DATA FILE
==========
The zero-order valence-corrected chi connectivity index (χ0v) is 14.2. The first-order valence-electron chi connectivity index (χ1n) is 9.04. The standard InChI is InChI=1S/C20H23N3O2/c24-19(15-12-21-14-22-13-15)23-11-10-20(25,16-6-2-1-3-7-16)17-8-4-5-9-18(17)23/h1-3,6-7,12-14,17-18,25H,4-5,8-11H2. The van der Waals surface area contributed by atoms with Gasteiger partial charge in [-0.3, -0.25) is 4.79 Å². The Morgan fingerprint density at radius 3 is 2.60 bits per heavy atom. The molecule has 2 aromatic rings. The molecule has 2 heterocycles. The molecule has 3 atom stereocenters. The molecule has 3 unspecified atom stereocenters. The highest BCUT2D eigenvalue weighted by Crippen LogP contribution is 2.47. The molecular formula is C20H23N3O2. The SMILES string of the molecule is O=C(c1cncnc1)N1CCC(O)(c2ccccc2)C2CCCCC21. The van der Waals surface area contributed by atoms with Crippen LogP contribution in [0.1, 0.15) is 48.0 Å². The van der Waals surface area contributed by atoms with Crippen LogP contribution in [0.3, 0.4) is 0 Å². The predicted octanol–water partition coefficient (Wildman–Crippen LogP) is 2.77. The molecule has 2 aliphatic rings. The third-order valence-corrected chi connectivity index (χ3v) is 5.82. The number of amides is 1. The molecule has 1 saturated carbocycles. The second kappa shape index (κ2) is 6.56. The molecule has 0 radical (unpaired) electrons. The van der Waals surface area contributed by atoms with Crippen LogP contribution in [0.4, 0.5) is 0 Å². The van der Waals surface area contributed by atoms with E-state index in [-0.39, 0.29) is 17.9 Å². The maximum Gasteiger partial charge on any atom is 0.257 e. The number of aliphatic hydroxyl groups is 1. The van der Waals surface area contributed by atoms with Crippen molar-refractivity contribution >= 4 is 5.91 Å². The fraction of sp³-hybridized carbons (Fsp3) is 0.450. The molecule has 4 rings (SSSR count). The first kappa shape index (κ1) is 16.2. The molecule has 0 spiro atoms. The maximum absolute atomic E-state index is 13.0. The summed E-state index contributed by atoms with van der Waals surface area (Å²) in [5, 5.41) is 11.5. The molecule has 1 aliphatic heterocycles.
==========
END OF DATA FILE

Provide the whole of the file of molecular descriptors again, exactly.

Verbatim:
The zero-order valence-corrected chi connectivity index (χ0v) is 14.2. The first-order valence-electron chi connectivity index (χ1n) is 9.04. The standard InChI is InChI=1S/C20H23N3O2/c24-19(15-12-21-14-22-13-15)23-11-10-20(25,16-6-2-1-3-7-16)17-8-4-5-9-18(17)23/h1-3,6-7,12-14,17-18,25H,4-5,8-11H2. The van der Waals surface area contributed by atoms with Gasteiger partial charge in [-0.3, -0.25) is 4.79 Å². The Morgan fingerprint density at radius 3 is 2.60 bits per heavy atom. The molecule has 2 aromatic rings. The molecule has 2 heterocycles. The molecule has 3 atom stereocenters. The molecule has 3 unspecified atom stereocenters. The highest BCUT2D eigenvalue weighted by Crippen LogP contribution is 2.47. The molecular formula is C20H23N3O2. The SMILES string of the molecule is O=C(c1cncnc1)N1CCC(O)(c2ccccc2)C2CCCCC21. The van der Waals surface area contributed by atoms with Crippen LogP contribution in [0.1, 0.15) is 48.0 Å². The van der Waals surface area contributed by atoms with Crippen LogP contribution in [0.3, 0.4) is 0 Å². The predicted octanol–water partition coefficient (Wildman–Crippen LogP) is 2.77. The molecule has 2 aliphatic rings. The third-order valence-corrected chi connectivity index (χ3v) is 5.82. The number of amides is 1. The molecule has 1 saturated carbocycles. The second kappa shape index (κ2) is 6.56. The molecule has 0 radical (unpaired) electrons. The van der Waals surface area contributed by atoms with Crippen LogP contribution in [0.4, 0.5) is 0 Å². The van der Waals surface area contributed by atoms with E-state index in [-0.39, 0.29) is 17.9 Å². The maximum Gasteiger partial charge on any atom is 0.257 e. The number of aliphatic hydroxyl groups is 1. The van der Waals surface area contributed by atoms with Crippen molar-refractivity contribution >= 4 is 5.91 Å². The fraction of sp³-hybridized carbons (Fsp3) is 0.450. The molecule has 4 rings (SSSR count). The first kappa shape index (κ1) is 16.2. The molecule has 0 spiro atoms. The maximum absolute atomic E-state index is 13.0. The summed E-state index contributed by atoms with van der Waals surface area (Å²) in [5, 5.41) is 11.5. The molecule has 1 aliphatic heterocycles.